I was made aware of this when a journalist contacted me for my thoughts considering the scroll’s donor, a convicted sex offender, is the man who abused me. I read the article with the accompanying photos and felt the air knocked out of me. There, in the pictures, were prominent members of Chabad Lubavitch – the same Lubavitch that don’t want to include me. This is the community that shunned me. 
The event was attended by many of Chabad of the UK’s top rabbinic brass. As Yehudis also notes, there is no way they could have not known about what the donor was convicted of. It was well publicized. And yet they celebrated the Torah dedication and the fellow that donated the Torah as though he was some kind of hero for doing this! 

Now it is common to make a public display of donating a Sefer Torah. It is usually done with much fanfare. It includes a traveling band and a marching processional that accompanies that SeferTorah under a Chupa as various dignitaries are honored by giving them turns to carry it under that Chupa. The processional starts at the donor’s house and proceeds toward the Shul in which it will be housed. There’s lots of singing and dancing... lots of people from the wider religious community either participating or observing. Chabad is particularly concerned with such publicity seeing it as celebration that can also be used as an outreach tool.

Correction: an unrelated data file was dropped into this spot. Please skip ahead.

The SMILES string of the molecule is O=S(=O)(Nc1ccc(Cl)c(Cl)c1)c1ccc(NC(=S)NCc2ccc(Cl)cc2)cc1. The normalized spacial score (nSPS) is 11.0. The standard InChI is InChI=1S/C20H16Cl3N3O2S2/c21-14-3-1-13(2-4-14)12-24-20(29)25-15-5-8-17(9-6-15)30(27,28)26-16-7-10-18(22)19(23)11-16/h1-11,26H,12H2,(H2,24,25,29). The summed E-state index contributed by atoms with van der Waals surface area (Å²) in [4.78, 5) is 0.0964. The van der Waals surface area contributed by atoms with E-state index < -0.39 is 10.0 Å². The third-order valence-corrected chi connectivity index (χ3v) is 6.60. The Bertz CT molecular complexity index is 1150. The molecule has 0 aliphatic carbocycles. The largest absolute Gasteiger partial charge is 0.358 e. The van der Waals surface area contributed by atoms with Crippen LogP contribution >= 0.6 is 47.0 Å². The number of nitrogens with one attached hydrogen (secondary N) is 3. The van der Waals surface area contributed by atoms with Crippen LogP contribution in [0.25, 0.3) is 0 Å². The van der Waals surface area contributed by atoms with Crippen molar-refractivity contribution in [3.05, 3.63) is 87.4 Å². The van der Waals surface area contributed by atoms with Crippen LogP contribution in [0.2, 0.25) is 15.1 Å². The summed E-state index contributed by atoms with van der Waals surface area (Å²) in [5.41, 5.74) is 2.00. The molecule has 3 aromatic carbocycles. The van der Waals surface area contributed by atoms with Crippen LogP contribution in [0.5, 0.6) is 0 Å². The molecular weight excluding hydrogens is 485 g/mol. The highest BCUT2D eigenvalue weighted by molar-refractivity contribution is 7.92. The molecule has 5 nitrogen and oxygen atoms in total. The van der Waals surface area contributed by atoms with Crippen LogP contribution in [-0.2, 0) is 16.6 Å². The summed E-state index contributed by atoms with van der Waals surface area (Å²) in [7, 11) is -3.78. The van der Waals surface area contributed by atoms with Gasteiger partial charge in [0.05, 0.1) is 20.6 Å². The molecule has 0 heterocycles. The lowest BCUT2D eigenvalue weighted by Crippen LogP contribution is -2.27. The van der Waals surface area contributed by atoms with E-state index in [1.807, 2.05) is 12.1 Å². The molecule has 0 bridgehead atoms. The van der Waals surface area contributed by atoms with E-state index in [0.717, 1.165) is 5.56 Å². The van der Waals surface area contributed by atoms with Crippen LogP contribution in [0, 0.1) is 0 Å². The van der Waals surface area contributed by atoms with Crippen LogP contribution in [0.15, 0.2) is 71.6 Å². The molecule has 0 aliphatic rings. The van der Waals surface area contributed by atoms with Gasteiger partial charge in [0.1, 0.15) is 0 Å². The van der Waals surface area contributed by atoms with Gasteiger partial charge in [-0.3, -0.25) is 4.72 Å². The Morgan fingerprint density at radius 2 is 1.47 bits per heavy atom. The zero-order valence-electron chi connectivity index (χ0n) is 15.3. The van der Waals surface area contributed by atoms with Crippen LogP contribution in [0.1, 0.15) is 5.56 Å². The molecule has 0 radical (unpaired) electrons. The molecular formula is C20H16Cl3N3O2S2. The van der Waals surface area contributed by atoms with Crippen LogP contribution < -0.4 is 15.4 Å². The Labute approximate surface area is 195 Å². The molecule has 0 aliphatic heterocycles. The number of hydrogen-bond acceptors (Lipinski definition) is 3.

This is what happened here. But that is not all that happened. Other organizations in the British Jewish community responded like this:
Rather than instant condemnation of this behaviour of Chabad Lubavitch UK, the Board of Deputies issued a statement about “remorse” and “genuine repentance” of offenders, closely followed by the Jewish Leadership Council using the moment to boast about its member organisations having “robust policies” in safeguarding.
Yes, repentance is important and ought not be sneered at. Everyone has a right – an obligation even – to do Teshuva.  But donating a Sefer Torah is not Teshuva. Even great remorse at having committed a sex crime is not Teshuva. Although that is certainly part of it, it is not nearly enough.